View Don W's profile

Don W

15519 posts in 1312 days


#9 posted 01-24-2012 10:04 PM

Shane, lets just say a bandsaw mill has been on my “dream” list for a long time. This is a info gathering attempt, but I’m thinking this may be the time. Where I live, its common to come across decent logs, plus, i can use it as a resaw bandsaw instead of buying a bigger bandsaw for my shop. Last, I burn firewood for heat, so buying firewood logs often turns up a decent log or 2 that just can’t get burnt.

I have no idea how to figure board footage from logs, but here is what he quoted the price off.

I just need to determine what price is right. I know I can justify something like $2400. Can I go more? Maybe. I know it will pay for itself over time.

I’ve thought about building one, but for the cost of some of these, especially used one, I don’t think its worth it.

-- Master hand plane hoarder. - http://timetestedtools.com

View zacker's profile

zacker

5 posts in 1379 days


#10 posted 01-24-2012 10:11 PM

@ Shane.. I hear ya about fire wood being saved from the splitter….lol my wife says when i cut wood its like, one for the fire, one for me… lol She asked me to pull out and cut up a huge old stump that was in a pile of old firewood from the previous owner of our propert, I made one cut, threww the whole stump into my trailer and put it in my garage / shop… it was all Spalted maple!!! lol no way thats going in the stove!!!

View ShaneA's profile

ShaneA

5446 posts in 1343 days


#11 posted 01-24-2012 11:14 PM

Don I found an equation. Diameter inside bark, in inches minus 4, squared, times length of log in feet, divided by 16. So 22” diam log 12’ yields 243bf.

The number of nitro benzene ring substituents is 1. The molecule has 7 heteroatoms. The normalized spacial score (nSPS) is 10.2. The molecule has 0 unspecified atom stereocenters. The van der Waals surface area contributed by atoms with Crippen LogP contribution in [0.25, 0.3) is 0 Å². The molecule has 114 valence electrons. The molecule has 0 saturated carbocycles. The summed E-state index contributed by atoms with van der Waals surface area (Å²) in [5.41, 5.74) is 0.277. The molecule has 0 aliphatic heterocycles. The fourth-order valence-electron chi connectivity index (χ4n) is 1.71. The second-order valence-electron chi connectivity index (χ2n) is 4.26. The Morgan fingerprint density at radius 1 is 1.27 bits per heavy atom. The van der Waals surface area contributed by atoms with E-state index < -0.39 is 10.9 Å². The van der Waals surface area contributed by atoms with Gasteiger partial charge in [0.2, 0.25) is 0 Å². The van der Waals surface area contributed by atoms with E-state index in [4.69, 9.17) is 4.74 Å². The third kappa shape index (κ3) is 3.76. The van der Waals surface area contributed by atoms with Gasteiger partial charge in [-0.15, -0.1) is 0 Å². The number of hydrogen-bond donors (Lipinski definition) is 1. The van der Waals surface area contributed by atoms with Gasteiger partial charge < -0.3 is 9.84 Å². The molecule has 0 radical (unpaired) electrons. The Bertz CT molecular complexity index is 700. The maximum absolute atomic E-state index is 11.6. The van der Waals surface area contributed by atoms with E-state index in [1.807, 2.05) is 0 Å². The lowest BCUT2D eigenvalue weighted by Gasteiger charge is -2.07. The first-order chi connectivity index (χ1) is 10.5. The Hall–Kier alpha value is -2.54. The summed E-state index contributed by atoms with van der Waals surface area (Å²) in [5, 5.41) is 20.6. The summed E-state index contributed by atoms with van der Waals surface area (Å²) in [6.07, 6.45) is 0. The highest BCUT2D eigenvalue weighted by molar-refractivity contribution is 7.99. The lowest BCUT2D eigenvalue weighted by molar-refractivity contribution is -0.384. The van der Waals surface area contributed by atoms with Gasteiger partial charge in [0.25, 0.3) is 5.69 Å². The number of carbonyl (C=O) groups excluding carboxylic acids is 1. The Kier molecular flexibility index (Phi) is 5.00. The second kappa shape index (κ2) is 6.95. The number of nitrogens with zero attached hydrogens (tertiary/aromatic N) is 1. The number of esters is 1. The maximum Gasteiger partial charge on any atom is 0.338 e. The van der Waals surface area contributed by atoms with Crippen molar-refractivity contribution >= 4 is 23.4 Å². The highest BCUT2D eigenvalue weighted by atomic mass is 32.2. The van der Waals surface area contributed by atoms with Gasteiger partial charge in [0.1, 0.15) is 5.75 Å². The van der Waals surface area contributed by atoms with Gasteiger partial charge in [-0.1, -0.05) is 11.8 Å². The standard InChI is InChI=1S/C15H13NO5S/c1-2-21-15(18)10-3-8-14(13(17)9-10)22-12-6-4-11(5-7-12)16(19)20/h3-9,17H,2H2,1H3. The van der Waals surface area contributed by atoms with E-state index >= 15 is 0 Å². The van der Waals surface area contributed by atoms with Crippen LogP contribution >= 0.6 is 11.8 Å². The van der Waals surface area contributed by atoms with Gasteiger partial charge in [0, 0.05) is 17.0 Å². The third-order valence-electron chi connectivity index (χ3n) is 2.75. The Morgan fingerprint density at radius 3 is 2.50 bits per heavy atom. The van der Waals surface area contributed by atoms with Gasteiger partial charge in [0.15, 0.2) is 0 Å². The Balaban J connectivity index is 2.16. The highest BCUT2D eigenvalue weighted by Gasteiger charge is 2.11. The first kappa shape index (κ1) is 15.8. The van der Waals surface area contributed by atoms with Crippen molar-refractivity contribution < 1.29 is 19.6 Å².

(22-4)sqx12diveded by 16=bf

View Don W's profile

Don W

15519 posts in 1312 days


#12 posted 01-24-2012 11:17 PM

when I get home this week I’ll do some quick calculations. I knew the formulas was out there, just never thought to go look.

-- Master hand plane hoarder. - http://timetestedtools.com

View HalDougherty's profile

HalDougherty

1820 posts in 1982 days


#13 posted 01-24-2012 11:36 PM

Don,

Here’s a couple of web sites that have calculators for almost every timber and lumber calculation you will ever need.

http://www.woodweb.com/Resources/RSCalculators.html

This one also has a complete zip file of all the calculators that you can save to your laptop and take to the woods or to your sawmill.

http://www.forestryforum.com/board/index.php?action=toolbox

-- Hal, Tennessee http://www.first285.com

View HalDougherty's profile

HalDougherty

1820 posts in 1982 days


#14 posted 01-25-2012 05:49 PM

Don,

Sawmill Magazine has a special this month and this issue is a free download.

http://www.sawmillmag.com

It has a review of this years sawmill shootout and a lot of information. They have a DVD with every issue on it for $110. I have been planning to get a subscription for some time. After reading this issue, I may add it to my magazine list.

-- Hal, Tennessee http://www.first285.com

View Don W's profile

Don W

15519 posts in 1312 days


#15 posted 01-25-2012 06:33 PM

thanks Hal. I’ve downloaded the current issue and will take a look.

-- Master hand plane hoarder. - http://timetestedtools.com